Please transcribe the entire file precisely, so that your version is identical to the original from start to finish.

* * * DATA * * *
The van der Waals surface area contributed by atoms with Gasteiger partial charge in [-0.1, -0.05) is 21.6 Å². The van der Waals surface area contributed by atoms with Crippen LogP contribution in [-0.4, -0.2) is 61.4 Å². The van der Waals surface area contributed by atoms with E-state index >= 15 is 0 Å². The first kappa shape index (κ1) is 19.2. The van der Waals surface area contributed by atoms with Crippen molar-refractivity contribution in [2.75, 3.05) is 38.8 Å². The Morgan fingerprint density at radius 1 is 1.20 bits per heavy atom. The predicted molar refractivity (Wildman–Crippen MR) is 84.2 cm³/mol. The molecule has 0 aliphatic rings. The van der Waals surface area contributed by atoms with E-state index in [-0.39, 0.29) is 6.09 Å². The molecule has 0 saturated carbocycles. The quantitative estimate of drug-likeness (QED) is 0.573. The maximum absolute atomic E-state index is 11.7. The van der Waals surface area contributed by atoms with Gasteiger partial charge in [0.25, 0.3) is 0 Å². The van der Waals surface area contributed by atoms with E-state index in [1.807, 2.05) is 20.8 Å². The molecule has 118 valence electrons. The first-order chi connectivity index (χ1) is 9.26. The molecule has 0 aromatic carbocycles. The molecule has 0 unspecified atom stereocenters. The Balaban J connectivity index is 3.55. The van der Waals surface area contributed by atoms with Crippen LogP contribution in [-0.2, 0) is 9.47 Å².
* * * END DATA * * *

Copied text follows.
The van der Waals surface area contributed by atoms with Gasteiger partial charge in [-0.1, -0.05) is 21.6 Å². The van der Waals surface area contributed by atoms with Crippen LogP contribution in [-0.4, -0.2) is 61.4 Å². The van der Waals surface area contributed by atoms with E-state index >= 15 is 0 Å². The first kappa shape index (κ1) is 19.2. The van der Waals surface area contributed by atoms with Crippen molar-refractivity contribution in [2.75, 3.05) is 38.8 Å². The Morgan fingerprint density at radius 1 is 1.20 bits per heavy atom. The predicted molar refractivity (Wildman–Crippen MR) is 84.2 cm³/mol. The molecule has 0 aliphatic rings. The van der Waals surface area contributed by atoms with E-state index in [-0.39, 0.29) is 6.09 Å². The molecule has 0 saturated carbocycles. The quantitative estimate of drug-likeness (QED) is 0.573. The maximum absolute atomic E-state index is 11.7. The van der Waals surface area contributed by atoms with Gasteiger partial charge in [0.25, 0.3) is 0 Å². The van der Waals surface area contributed by atoms with E-state index in [1.807, 2.05) is 20.8 Å². The molecule has 118 valence electrons. The first-order chi connectivity index (χ1) is 9.26. The molecule has 0 aromatic carbocycles. The molecule has 0 unspecified atom stereocenters. The Balaban J connectivity index is 3.55. The van der Waals surface area contributed by atoms with Crippen LogP contribution in [-0.2, 0) is 9.47 Å².